It will help you to get out of the binge-restrict cycle and eat normally again.
It can be really easy to feel stuck in a cycle of restricting and overeating. Old habits. Old beliefs. Old stories. In this blog I delve into how you can get unstuck from your unhealthy eating and stop overeating habits.
How to stop overeating habits
Over the years, through behavioural patterns you repeat, you have created a neural pathway in your brain that has created these habits with food and eating.
If you instinctively reach for a coffee the moment you wake up in the morning, you have a habit. By the same token, if you feel inclined to lace up your running shoes and go for a run as soon as you get home from work, you have a habit.
Old habits die hard, and creating healthy eating habits that last more than a couple of weeks can often be harder to develop than we would all like.
However, the good news is, through repetition, it’s possible to form—and maintain—new healthy eating habits that last and stop the overeating cycle. Even long-term habits that are detrimental to your health, wellbeing, and happiness can be tamed and stopped with enough practice and a smart approach.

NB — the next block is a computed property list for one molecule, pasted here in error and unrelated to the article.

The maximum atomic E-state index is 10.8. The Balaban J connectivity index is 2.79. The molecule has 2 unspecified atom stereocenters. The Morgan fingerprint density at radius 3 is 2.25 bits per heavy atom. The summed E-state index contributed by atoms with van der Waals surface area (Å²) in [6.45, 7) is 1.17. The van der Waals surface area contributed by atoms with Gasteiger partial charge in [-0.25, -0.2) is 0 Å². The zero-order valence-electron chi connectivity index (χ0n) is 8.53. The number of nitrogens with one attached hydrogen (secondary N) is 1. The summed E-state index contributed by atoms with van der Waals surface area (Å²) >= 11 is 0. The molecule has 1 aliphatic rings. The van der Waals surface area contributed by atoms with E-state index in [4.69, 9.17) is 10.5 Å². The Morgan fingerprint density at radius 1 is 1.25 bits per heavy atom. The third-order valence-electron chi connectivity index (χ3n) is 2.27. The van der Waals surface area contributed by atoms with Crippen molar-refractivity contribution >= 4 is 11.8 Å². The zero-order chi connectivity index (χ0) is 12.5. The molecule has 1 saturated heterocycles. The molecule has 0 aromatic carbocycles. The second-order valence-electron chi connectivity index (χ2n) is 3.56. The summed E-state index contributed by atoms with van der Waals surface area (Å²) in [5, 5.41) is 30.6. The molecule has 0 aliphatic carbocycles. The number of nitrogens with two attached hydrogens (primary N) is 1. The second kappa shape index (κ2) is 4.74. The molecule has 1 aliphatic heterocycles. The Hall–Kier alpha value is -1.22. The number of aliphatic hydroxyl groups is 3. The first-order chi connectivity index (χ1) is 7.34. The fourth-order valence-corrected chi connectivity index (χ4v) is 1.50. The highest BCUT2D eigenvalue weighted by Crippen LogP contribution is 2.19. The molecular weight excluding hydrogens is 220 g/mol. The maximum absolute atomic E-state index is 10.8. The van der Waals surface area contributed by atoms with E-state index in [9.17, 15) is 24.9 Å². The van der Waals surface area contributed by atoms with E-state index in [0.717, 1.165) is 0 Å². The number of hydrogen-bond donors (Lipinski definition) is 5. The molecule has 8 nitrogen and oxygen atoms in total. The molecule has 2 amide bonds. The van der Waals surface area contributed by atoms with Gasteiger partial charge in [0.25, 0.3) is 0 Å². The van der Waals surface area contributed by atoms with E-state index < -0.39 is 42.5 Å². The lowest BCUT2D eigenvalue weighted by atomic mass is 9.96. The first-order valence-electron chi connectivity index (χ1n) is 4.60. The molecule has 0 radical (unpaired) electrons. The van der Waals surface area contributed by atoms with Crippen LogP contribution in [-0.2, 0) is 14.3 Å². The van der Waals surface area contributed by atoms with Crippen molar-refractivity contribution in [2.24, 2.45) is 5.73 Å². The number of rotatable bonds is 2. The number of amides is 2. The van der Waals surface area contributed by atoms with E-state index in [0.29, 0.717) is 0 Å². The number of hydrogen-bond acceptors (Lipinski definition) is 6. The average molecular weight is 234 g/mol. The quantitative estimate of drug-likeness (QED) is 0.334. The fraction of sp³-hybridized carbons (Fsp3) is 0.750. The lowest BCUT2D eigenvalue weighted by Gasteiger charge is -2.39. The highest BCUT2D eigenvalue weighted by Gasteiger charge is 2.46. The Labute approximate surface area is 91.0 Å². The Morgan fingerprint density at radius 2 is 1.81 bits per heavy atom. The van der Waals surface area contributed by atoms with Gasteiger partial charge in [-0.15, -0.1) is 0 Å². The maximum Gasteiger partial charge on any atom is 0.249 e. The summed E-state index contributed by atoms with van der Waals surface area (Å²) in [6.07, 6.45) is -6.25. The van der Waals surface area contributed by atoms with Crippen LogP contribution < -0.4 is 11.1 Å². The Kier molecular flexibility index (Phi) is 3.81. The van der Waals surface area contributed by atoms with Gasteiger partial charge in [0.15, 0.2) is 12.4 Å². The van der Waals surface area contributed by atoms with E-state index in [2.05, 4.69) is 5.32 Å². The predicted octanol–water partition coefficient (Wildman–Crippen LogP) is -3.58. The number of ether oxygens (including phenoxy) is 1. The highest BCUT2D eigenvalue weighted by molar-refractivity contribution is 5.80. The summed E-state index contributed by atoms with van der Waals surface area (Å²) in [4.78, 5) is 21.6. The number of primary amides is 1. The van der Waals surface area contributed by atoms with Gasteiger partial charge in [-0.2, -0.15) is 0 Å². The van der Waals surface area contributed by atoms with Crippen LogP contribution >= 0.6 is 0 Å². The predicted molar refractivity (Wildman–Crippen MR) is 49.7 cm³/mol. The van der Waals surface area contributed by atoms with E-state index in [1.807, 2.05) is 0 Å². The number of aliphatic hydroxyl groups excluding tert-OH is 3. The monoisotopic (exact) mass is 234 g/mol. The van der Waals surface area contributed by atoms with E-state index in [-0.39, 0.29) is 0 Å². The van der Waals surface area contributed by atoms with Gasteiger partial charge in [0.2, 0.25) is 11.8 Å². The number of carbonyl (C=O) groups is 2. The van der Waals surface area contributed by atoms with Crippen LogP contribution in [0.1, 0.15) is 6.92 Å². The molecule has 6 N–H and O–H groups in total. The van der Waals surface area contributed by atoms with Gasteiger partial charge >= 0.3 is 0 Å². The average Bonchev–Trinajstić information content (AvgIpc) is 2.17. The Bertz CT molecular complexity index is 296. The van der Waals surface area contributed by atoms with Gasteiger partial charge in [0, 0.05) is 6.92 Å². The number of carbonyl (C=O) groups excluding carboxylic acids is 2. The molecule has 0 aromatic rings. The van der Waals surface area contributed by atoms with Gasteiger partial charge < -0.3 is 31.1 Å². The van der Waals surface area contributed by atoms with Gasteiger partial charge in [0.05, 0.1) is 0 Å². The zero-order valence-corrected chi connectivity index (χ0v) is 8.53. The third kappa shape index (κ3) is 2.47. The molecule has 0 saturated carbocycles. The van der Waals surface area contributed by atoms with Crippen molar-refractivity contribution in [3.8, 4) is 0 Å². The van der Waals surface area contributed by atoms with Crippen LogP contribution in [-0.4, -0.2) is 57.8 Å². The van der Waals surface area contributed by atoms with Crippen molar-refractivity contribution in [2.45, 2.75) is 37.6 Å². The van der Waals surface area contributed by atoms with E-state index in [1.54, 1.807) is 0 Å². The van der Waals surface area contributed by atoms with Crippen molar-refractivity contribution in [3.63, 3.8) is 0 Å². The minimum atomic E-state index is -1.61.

Maybe you find yourself having the same conversations in your head over and over:
“It’s Monday, I’m going to be good today and start my diet”.
“It’s Monday, I better weigh myself and get back on track”.
Perhaps you retreat towards the same patterns of eating behaviour when you feel stressed, overloaded and overwhelmed:
“I know I shouldn’t eat this, but I deserve a treat!”.
“She/he made me angry. I need chocolate and/or a glass of wine!”.
But feeling stuck is just that – a feeling. No matter how many times you fall into old ruts with eating, you can change your overeating habits. Knowing that is the first step to getting “unstuck” with unhealthy and unwanted overeating habits.
Changing your overeating habits may require professional help, but understanding the basic principles of behaviour change can give you a head start on the process.
How to stop overeating habits
1. Decide if you really want to change
This might sound like a really stupid question…of course, you want to change your eating habits and behaviours, right?
But many people say that want to change their relationship with food and their bodies, and then never do what it takes to actually, permanently change it. I’m not saying it’s easy. It can be a little scary, to begin with. But you have to really want to change it. You have to hit rock bottom, be fed up and done with the restrict-binge-guilt cycle. No more dieting. Commit to trying another way.
Additionally, all psychological models of change emphasise the importance of commitment as a necessary first step. If you don’t see a problem, you won’t work on changing your behaviour. The more honest you are with yourself about the nature and destruction of your eating habits on yourself and others, the more likely you will be to start on the path toward change.